Kenyan Government Adopts Male Circumcision as a Standard HIV Prevention Strategy
The Kenyan government has issued a new policy to adopt male circumcision as a standard HIV prevention strategy, Kenya's Nation reports. The Policy on Male Circumcision in Kenya 2008 calls for the procedure to be provided to all willing males. The decision to adopt circumcision as an HIV intervention follows studies showing that male circumcision can significantly lower risk for HIV, the Nation reports.
According to the policy, male circumcision will become the fourth part of the ABC HIV prevention approach -- which stands for abstinence, be faithful, use condoms. The new approach will be ABCC, with the last C representing circumcision. The proposed policy notes that circumcision will not replace current effective HIV prevention methods and that it should be considered as part of a comprehensive prevention package, the Nation reports.
Under the policy, the government will provide training on circumcision to health workers. The policy says health facilities must "ensure that male circumcision is performed by well-trained practitioners in antiseptic settings under conditions of informed consent, confidentiality, risk-reduction counseling and safety."
According to the Nation, facilities from the dispensary to the district hospital levels are to be strengthened to handle the increased demand for the procedure. In addition, those implementing the policy will be required to establish laws and supervisory mechanisms that make circumcision services safely accessible without being discriminatory, the Nation reports.
According to the Nation, the policy calls on the Ministry of Health to "strengthen health systems to ensure that male circumcision programs do not interrupt or divert resources from other primary health care services." According to the Nation, the health ministry will have to integrate the management of reproductive, sexual health and HIV prevention programs to provide male circumcision services.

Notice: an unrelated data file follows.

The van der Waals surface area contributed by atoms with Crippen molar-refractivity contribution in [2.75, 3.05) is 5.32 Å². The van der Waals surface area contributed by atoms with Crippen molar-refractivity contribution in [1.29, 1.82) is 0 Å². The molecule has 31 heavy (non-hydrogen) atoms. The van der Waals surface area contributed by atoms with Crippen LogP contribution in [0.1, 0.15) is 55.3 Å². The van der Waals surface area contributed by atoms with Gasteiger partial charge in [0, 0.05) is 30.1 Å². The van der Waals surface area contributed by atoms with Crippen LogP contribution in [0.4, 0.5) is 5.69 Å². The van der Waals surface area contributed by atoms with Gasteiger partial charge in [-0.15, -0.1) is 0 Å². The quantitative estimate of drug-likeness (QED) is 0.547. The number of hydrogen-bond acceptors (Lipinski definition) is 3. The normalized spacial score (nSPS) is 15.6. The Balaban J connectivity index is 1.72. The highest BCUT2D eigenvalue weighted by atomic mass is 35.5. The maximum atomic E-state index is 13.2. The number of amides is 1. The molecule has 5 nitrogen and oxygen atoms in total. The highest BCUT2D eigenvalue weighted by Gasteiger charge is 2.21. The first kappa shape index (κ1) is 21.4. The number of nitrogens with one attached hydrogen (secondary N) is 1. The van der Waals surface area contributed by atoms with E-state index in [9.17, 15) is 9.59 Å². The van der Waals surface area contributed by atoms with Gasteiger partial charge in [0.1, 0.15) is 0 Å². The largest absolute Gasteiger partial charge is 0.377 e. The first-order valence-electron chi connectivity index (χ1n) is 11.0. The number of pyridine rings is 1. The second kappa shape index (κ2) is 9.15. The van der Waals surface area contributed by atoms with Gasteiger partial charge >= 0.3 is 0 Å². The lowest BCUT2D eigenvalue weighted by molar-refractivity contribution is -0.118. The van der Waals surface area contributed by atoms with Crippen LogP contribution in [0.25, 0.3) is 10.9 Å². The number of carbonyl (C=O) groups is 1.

In addition, a male circumcision task force is expected to help guide the circumcision efforts. The proposed task force will help:
- Advise the health ministry on development programs for expanding quality male circumcision services;
- Provide professional, technical and administrative assistance during the effort;
- Ensure accurate and appropriate dissemination of information; and
- Promote male circumcision within the context of the general enhancement of health care services.
Ruth Njeri, an HIV/AIDS advocate, said she fears the new policy might make circumcised men have unprotected sex and think they are safe. "Men who have been using condoms or those who have been faithful to their spouses will now opt for unprotected sex," Njeri said. Alloys Orago, director of the National AIDS Control Council, said, "What we are trying to pass across is that a circumcised man who either uses a condom or is faithful to his partner has a reduced risk of HIV infection" (Okwemba, Nation, 4/10). This is part of the KHN Morning Briefing, a summary of health policy coverage from major news organizations. Sign up for an email subscription.